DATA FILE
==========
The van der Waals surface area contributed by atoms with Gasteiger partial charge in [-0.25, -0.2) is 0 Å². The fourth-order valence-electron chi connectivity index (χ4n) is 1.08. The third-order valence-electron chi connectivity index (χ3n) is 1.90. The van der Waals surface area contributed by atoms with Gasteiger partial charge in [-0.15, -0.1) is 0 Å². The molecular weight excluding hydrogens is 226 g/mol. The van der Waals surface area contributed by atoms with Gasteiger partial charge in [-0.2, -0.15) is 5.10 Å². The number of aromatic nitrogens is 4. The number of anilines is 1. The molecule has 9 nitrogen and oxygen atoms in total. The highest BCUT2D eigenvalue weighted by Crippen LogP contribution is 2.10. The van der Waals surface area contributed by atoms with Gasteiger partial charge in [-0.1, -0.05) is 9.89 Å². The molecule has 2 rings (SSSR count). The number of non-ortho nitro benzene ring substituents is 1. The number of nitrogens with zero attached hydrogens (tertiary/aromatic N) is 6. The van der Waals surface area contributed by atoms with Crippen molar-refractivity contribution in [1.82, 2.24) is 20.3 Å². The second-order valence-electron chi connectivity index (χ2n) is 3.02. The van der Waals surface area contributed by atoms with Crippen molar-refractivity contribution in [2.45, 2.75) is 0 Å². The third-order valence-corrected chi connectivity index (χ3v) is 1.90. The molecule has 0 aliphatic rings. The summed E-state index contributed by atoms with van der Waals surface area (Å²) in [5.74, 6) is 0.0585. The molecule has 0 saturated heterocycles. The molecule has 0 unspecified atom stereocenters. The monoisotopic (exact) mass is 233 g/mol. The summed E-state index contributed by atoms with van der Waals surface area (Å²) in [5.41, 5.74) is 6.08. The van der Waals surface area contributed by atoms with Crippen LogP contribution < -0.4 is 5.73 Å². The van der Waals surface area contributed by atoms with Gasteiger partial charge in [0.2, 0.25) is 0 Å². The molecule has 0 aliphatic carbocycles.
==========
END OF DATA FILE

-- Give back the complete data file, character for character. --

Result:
The van der Waals surface area contributed by atoms with Gasteiger partial charge in [-0.25, -0.2) is 0 Å². The fourth-order valence-electron chi connectivity index (χ4n) is 1.08. The third-order valence-electron chi connectivity index (χ3n) is 1.90. The van der Waals surface area contributed by atoms with Gasteiger partial charge in [-0.15, -0.1) is 0 Å². The molecular weight excluding hydrogens is 226 g/mol. The van der Waals surface area contributed by atoms with Gasteiger partial charge in [-0.2, -0.15) is 5.10 Å². The number of aromatic nitrogens is 4. The number of anilines is 1. The molecule has 9 nitrogen and oxygen atoms in total. The highest BCUT2D eigenvalue weighted by Crippen LogP contribution is 2.10. The van der Waals surface area contributed by atoms with Gasteiger partial charge in [-0.1, -0.05) is 9.89 Å². The molecule has 2 rings (SSSR count). The number of non-ortho nitro benzene ring substituents is 1. The number of nitrogens with zero attached hydrogens (tertiary/aromatic N) is 6. The van der Waals surface area contributed by atoms with Crippen molar-refractivity contribution in [1.82, 2.24) is 20.3 Å². The second-order valence-electron chi connectivity index (χ2n) is 3.02. The van der Waals surface area contributed by atoms with Crippen molar-refractivity contribution in [2.45, 2.75) is 0 Å². The third-order valence-corrected chi connectivity index (χ3v) is 1.90. The molecule has 0 aliphatic rings. The summed E-state index contributed by atoms with van der Waals surface area (Å²) in [5.74, 6) is 0.0585. The molecule has 0 saturated heterocycles. The molecule has 0 unspecified atom stereocenters. The monoisotopic (exact) mass is 233 g/mol. The summed E-state index contributed by atoms with van der Waals surface area (Å²) in [5.41, 5.74) is 6.08. The van der Waals surface area contributed by atoms with Crippen LogP contribution < -0.4 is 5.73 Å². The van der Waals surface area contributed by atoms with Gasteiger partial charge in [0.2, 0.25) is 0 Å². The molecule has 0 aliphatic carbocycles.